Middle of the Funnel: The stage in the customer journey where prospects have shown interest and are actively evaluating products or solutions, often engaging with content such as case studies, whitepapers, or webinars.

Omnichannel Marketing: An approach that uses data integrated with various communication channels (such as websites, social media, email, and/or physical stores) to deliver a seamless and consistent brand experience across all touchpoints, enabling customers to engage and transact with a company through their preferred channels.

Pay-Per-Click Ads (PPC Ads): A form of paid online advertising in which advertisers pay a fee each time their ad is clicked, typically associated with search engine advertising platforms like Google Ads. 

Reach: The measurement of the people who have seen your content, marketing materials, ads, or campaigns.

Spam: Unsolicited and unwanted messages, typically sent via email, text messages, or online platforms, often for commercial or fraudulent purposes, and considered as disruptive or intrusive.

Top of the Funnel: The initial stage in the customer journey where potential customers become aware of a brand or a problem they may have, typically through marketing efforts like advertisements, social media content, or blog posts. 


Ink Cartridge: A replaceable plastic container holding ink for inkjet printers, ensuring continuous printing by when you regularly replace depleted cartridges with new ones.

Laser Printer: A type of printer that uses a stat charge and heated rollers to fuse dry powder (toner) to paper.

Managed Print Services (MPS): A complete service where experts manage your printing equipment (copiers, printers, fax machines, etc.), printing supplies (ink, toner, paper), and the maintenance and support required to keep them operating.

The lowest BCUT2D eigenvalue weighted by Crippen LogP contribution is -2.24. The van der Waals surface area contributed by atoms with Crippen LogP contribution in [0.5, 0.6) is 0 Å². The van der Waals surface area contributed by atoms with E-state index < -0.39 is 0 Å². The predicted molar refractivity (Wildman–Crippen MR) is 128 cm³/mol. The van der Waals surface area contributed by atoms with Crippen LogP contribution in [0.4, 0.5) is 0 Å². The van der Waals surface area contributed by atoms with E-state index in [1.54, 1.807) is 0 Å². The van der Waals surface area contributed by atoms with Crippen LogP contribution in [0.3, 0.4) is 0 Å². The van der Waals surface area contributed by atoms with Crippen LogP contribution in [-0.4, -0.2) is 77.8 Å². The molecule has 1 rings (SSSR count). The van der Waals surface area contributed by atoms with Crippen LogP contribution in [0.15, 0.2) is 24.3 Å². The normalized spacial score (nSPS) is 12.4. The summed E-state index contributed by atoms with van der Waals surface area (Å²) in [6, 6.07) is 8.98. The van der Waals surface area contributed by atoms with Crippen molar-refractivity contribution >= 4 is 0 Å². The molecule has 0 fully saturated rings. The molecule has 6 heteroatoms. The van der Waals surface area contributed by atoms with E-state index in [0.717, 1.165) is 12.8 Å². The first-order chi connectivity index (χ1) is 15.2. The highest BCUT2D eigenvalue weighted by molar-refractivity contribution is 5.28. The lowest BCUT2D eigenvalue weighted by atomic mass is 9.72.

Paper Jam: Occurs when paper becomes stuck inside a printer, obstructing the printing process and requiring careful removal to resume normal operations without damage.

Plotters: Specialty printers utilized in engineering and design fields, employing pens to draw precise lines and create accurate technical drawings, maps, and diagrams.

Printer Fleet: A collection of managed printers within an organization, encompassing various types and models, requiring monitoring, maintenance, and supplies replenishment for optimized efficiency and cost control.

Printer Head: Essential inkjet printer component containing tiny nozzles that deposit ink in specific patterns, enabling the creation of text, images, and other content on paper.

Production Print: High-volume printing of professional-quality materials like brochures, catalogs, and promotional materials, often involving advanced finishing options such as binding, stapling, or folding, and utilizing specialized equipment to meet quality standards.

Toner: A power-based print medium. It is electrostatically charged to fuse with paper using a metal drum within the printer. Commonly found in laser printers.

Wide Format: Printers capable of handling larger paper sizes beyond standard dimensions, often used for producing posters, banners, blueprints, and large-format documents. 


Managed ITCybersecurityPrint ServicesMarketingDigital TransformationBusiness GrowthCustomer ExperienceBrand Reputation ManagementStreamline ProcessesEmployee ExperienceMitigate Cyber Risks


Impact Insights

Sign up for The Edge newsletter to receive our latest insights, articles, and videos delivered straight to your inbox.

More From Impact

View all Insights